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  • Tourism industries in the Human Resource Module (HRM) include five industry groups which are defined as follows: transportation, accommodation, food and beverage services, recreation and entertainment and travel services. Generally speaking, an industry is considered a tourism industry if it would cease to exist, or continue to exist only at a significantly reduced level of activity, as a direct result of the absence of tourism.

  • The HRM provides the following three main human resource statistics for the tourism sector as a whole and for each tourism industry group: jobs, hours and compensation. These statistics are available by gender, work status, by age group, by immigrant status and by occupation.

  • All statistics provided by the HRM are related to production in tourism industries. For example, statistics concerning jobs are about the number of jobs required to produce commodities in tourism industries whether the commodities are consumed by visitors or non-visitors, that is, local residents.

  • With this update, it was possible to produce annual estimates from 1997 up to and including 2009 for Canada over a 13 year period. This constitutes an improvement in timeliness of data production. The data can now be published six months after the reference period.

  • In 2009, the tourism sector in Canada accounted for 1.6 million jobs, that is, 9.4% of all jobs in Canada. In 1997, the tourism sector accounted for a larger proportion, 9.9% of all jobs. Jobs in tourism declined twice in the period covered: they dropped 1.7% (27,000) in 2005 and fell 0.6% (10,000 jobs) in 2009.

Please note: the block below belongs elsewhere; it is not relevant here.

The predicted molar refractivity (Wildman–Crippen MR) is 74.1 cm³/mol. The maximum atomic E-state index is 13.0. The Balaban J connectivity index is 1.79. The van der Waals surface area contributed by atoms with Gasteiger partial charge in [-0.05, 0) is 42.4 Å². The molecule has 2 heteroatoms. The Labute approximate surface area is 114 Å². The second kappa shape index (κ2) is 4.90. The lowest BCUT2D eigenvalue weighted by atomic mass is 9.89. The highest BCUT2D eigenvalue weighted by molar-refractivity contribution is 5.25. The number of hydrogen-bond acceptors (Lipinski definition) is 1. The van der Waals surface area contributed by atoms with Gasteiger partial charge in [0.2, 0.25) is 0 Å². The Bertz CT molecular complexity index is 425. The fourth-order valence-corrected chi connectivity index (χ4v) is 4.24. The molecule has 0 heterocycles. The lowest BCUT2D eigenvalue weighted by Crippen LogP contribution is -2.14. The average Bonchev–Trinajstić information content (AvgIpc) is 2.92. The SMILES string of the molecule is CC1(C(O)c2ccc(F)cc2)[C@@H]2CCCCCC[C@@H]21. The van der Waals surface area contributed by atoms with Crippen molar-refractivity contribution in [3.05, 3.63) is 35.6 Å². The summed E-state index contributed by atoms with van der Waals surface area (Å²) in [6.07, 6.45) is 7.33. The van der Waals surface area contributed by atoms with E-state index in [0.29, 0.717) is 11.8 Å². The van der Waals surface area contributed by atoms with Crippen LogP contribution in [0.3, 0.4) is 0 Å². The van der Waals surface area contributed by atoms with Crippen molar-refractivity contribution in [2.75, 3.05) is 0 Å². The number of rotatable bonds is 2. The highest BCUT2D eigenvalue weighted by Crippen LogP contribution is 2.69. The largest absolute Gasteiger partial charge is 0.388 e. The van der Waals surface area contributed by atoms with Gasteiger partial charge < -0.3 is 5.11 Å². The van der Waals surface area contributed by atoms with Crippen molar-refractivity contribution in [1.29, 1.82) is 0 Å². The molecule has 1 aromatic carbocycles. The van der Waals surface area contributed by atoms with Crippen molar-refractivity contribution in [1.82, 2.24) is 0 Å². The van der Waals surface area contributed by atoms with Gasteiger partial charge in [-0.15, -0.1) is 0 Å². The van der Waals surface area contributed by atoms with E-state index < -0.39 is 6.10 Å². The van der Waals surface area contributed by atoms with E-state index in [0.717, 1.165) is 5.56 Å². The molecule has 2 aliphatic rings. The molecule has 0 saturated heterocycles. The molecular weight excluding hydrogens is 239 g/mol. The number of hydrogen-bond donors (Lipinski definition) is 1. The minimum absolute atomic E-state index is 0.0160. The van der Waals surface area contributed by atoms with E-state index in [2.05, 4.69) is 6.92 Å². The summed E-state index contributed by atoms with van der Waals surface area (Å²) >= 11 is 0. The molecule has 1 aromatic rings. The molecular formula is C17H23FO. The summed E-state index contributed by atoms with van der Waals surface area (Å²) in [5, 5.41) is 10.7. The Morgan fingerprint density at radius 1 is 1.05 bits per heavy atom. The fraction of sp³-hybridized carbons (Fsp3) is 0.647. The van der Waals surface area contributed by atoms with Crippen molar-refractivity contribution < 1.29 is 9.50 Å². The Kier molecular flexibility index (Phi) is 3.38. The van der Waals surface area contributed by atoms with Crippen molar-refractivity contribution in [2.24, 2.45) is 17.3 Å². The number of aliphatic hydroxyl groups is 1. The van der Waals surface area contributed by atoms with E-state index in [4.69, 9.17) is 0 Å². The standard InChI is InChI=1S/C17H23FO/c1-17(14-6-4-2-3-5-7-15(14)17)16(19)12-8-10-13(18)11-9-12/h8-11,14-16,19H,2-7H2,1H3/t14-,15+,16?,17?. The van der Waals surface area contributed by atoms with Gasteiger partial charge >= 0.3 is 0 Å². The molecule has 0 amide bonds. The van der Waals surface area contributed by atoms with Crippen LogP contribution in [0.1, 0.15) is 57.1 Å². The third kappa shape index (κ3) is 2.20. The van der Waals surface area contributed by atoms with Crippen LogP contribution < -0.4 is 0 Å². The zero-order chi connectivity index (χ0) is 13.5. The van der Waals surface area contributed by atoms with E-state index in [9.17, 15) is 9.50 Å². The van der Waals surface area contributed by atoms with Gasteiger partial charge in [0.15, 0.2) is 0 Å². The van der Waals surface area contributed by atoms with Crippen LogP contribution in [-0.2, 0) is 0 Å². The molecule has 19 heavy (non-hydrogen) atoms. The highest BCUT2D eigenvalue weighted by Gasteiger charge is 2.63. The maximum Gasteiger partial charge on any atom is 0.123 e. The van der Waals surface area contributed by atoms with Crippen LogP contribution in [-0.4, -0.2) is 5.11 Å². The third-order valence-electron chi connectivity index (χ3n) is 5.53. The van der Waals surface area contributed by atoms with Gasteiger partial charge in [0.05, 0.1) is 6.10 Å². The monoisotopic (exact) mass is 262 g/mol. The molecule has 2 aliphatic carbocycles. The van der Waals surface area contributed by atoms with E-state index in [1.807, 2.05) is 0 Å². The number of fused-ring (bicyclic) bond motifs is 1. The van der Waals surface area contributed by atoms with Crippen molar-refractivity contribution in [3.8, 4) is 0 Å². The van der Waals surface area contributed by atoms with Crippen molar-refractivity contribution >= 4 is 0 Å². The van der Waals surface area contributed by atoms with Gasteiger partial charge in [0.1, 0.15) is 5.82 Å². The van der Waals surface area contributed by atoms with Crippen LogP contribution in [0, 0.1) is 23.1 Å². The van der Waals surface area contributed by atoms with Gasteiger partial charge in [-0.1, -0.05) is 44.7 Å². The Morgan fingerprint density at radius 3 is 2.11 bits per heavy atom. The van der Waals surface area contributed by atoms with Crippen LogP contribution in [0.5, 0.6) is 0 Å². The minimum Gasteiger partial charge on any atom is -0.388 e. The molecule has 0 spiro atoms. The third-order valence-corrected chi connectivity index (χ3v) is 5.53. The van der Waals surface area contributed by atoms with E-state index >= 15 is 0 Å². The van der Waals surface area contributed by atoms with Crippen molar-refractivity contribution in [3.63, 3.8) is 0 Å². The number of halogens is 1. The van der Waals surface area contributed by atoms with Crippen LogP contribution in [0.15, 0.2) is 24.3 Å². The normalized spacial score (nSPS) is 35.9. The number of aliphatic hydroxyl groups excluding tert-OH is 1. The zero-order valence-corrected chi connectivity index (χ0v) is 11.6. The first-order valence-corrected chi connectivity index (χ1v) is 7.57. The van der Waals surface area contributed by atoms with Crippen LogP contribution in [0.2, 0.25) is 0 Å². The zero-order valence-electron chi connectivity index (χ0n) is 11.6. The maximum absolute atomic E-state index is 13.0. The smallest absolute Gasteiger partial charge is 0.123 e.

• In 2009, the food and beverage services industry group was the largest employer among tourism industries with more than 50% of all tourism jobs (853,000 jobs). The second largest employer was recreation and entertainment with 274,000 jobs, followed by accommodation with 222,000 jobs. The transportation industry group was responsible for 214,000 jobs, while travel services provided 45,000 jobs.

  • Working hours were shorter in tourism industries in Canada compared to jobs economy-wide. The shorter work week is explained by the higher proportion of part-time jobs in tourism.

  • From 1997 to 2009, hourly compensation was always lower in the tourism sector than economy-wide in Canada, but the gap widened, particularly in 2003.

  • Food-counter attendants and kitchen helpers and related occupations were the single largest occupation in the tourism sector with 245,000 jobs. Almost all of these jobs (224,000) were in the food and beverage services industry group. In the accommodation industry group, the most prevalent occupation was light duty cleaners with 45,000 jobs. Bus drivers and subway and other transit operators were the main occupation in other transportation industries with 44,000 jobs, while program leaders and instructors in recreation, sport and fitness were the most common occupation in recreation and entertainment with 34,000 jobs. Travel counsellors were the main occupation in travel services, but accounted for only 21,000 jobs.

  • Two tourism industry groups in Canada had a notably older workforce: 62% of employees in other transportation and 43% of employees in travel services were aged 45 years and over.

  • On an hourly basis, immigrants were paid less than non-immigrants in the tourism sector, but on annual basis, immigrants earned more ($29,337 for immigrants versus $25,572 for non-immigrants) because they worked more hours.

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